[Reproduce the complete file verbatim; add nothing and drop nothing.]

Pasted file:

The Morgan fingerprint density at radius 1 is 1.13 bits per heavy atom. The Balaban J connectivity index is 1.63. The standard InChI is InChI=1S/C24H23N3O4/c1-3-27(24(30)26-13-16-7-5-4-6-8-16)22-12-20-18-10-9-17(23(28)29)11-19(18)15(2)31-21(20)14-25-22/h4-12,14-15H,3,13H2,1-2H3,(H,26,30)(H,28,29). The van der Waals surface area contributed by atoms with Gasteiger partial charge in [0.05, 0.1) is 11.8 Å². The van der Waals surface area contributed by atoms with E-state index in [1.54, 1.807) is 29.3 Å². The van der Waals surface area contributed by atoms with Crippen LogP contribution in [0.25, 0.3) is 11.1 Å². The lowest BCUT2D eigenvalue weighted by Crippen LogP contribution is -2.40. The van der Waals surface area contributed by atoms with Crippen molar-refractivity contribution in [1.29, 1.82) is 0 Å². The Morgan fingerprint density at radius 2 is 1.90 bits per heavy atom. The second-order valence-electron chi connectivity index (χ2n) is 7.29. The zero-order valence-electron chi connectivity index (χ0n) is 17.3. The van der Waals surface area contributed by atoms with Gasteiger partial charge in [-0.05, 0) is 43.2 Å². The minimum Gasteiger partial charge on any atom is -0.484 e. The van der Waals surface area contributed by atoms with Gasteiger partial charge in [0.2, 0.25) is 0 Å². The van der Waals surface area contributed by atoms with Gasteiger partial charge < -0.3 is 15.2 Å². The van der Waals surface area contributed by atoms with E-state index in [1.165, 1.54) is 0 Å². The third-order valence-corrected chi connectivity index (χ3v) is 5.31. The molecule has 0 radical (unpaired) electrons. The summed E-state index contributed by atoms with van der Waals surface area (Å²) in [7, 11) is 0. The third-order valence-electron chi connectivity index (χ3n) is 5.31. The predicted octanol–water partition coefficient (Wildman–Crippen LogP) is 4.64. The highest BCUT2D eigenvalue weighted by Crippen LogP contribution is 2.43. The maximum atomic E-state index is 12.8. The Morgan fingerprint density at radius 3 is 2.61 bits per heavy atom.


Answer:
The Morgan fingerprint density at radius 1 is 1.13 bits per heavy atom. The Balaban J connectivity index is 1.63. The standard InChI is InChI=1S/C24H23N3O4/c1-3-27(24(30)26-13-16-7-5-4-6-8-16)22-12-20-18-10-9-17(23(28)29)11-19(18)15(2)31-21(20)14-25-22/h4-12,14-15H,3,13H2,1-2H3,(H,26,30)(H,28,29). The van der Waals surface area contributed by atoms with Gasteiger partial charge in [0.05, 0.1) is 11.8 Å². The van der Waals surface area contributed by atoms with E-state index in [1.54, 1.807) is 29.3 Å². The van der Waals surface area contributed by atoms with Crippen LogP contribution in [0.25, 0.3) is 11.1 Å². The lowest BCUT2D eigenvalue weighted by Crippen LogP contribution is -2.40. The van der Waals surface area contributed by atoms with Crippen molar-refractivity contribution in [1.29, 1.82) is 0 Å². The Morgan fingerprint density at radius 2 is 1.90 bits per heavy atom. The second-order valence-electron chi connectivity index (χ2n) is 7.29. The zero-order valence-electron chi connectivity index (χ0n) is 17.3. The van der Waals surface area contributed by atoms with Gasteiger partial charge in [-0.05, 0) is 43.2 Å². The minimum Gasteiger partial charge on any atom is -0.484 e. The van der Waals surface area contributed by atoms with Gasteiger partial charge in [0.2, 0.25) is 0 Å². The van der Waals surface area contributed by atoms with Gasteiger partial charge < -0.3 is 15.2 Å². The van der Waals surface area contributed by atoms with E-state index in [1.165, 1.54) is 0 Å². The third-order valence-corrected chi connectivity index (χ3v) is 5.31. The molecule has 0 radical (unpaired) electrons. The summed E-state index contributed by atoms with van der Waals surface area (Å²) in [7, 11) is 0. The third-order valence-electron chi connectivity index (χ3n) is 5.31. The predicted octanol–water partition coefficient (Wildman–Crippen LogP) is 4.64. The highest BCUT2D eigenvalue weighted by Crippen LogP contribution is 2.43. The maximum atomic E-state index is 12.8. The Morgan fingerprint density at radius 3 is 2.61 bits per heavy atom.